Open-Loop Control and ADC Offset Calibration
This is the first workflow that uses an algorithm to run a three-phase permanent magnet synchronous motor (PMSM) using open-loop control. The workflow uses a host and a target model. The host model is a user interface to the controller hardware board. You can run the host model on the host computer. Before you run the host model on the host computer, build and deploy the target model algorithm (integrated with the hardware drivers) to the controller hardware board. The host model uses serial communication to command the target model algorithm and run the motor.
open_loop folder to access these files.
open_loop_data.m(model initialization script associated with the target model)
Generate Code For Control Algorithm Using Embedded Coder
After you open the MATLAB® project, double-click the
open_loop_algorithm.slxfile in the
Select Modeling > Model Settings > Model Settings to open the Configuration Parameters dialog box.
In the Solver Selection area of the Solver tab, update the Type and Solver fields.
In the Hardware Implementation tab of the Configuration Parameters dialog box, configure the parameters according to your hardware.
In the Simulink toolstrip of the target model, select Apps > Embedded Coder to open the Embedded Coder application.
In the Simulink toolstrip, select C Code > Code Interface > Default Code Mappings to open the Code Mappings - C dialog box.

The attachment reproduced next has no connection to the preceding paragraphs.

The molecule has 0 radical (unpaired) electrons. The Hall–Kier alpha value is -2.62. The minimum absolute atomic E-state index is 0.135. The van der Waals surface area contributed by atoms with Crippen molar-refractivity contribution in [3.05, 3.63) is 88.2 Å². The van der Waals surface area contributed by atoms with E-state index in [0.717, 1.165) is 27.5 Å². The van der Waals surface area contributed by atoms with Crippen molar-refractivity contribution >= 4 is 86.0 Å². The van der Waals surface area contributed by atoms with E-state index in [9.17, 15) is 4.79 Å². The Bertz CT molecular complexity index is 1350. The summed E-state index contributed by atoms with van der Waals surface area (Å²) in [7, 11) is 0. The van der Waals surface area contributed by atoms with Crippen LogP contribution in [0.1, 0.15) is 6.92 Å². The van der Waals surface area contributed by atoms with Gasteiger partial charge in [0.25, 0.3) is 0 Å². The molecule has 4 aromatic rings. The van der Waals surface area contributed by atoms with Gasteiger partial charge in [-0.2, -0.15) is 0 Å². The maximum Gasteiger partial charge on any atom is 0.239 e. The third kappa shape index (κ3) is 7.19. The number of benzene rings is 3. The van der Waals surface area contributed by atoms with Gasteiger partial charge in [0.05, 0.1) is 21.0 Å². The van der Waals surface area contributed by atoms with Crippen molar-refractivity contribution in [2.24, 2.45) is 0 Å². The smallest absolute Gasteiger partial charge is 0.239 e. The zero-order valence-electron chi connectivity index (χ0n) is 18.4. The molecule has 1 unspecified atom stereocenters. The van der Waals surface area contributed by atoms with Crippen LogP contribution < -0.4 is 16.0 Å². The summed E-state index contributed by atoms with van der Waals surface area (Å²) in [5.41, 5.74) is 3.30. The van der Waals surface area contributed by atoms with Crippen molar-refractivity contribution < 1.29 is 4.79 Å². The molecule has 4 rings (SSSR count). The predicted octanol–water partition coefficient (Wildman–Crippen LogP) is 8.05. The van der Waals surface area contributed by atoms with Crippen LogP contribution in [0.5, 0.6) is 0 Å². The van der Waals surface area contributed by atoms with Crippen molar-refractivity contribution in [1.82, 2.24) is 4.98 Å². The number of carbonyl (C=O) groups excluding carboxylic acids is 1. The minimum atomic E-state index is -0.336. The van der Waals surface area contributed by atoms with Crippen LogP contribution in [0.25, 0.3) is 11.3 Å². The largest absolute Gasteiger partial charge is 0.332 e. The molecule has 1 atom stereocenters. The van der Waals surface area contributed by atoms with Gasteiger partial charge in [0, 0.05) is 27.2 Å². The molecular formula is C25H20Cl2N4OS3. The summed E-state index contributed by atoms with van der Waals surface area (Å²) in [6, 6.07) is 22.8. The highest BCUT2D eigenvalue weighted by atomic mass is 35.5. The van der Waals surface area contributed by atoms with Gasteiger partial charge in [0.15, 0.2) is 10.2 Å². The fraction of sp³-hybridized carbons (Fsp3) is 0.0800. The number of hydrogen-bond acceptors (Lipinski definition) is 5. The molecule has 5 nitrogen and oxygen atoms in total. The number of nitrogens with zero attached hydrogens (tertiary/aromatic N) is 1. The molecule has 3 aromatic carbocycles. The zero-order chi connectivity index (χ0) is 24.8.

In the Code Mappings - C dialog box, open the Functions tab.
For a listed C function, click the hyperlink under the Function Preview column to open the corresponding configuration interface dialog box.
Use the Configure C Step Function Interface dialog box to configure the interface and arguments of the C function.
Click Apply and OK to complete configuring the C function.
Repeat steps 10 to 12 for all the listed functions.
In the Simulink toolstrip of the target model, select C Code > Generate Code > Build to build the model and generate a
.cfile for the target model.
This image shows an example of the generated code for a C function.
The generated C function uses the interface that you configured.
For details about the per-unit system used in the algorithm, see Per-Unit System.
Obtain C Code For Hardware Drivers
You can use the code generation software supported by the hardware manufacturer to
generate the code for the hardware drivers. For example, for the reference
STM32F302R8 controller and X-NUCLEO-IHM07M1 inverter, you can use the STM32CubeMX STM32Cube initialization code generator software to
configure the hardware peripherals and generate C code for the hardware drivers. The
example also includes the
FOC_QEP.ioc file (created by
STM32CubeMX software) containing the hardware initialization data for the reference
Alternatively, you can also use a manually written driver code.
Integrate Control Algorithm Code With Driver Code
Call the control algorithm functions from the driver code using the configured control algorithm function parameters. This image shows a call to the speed control algorithm C function.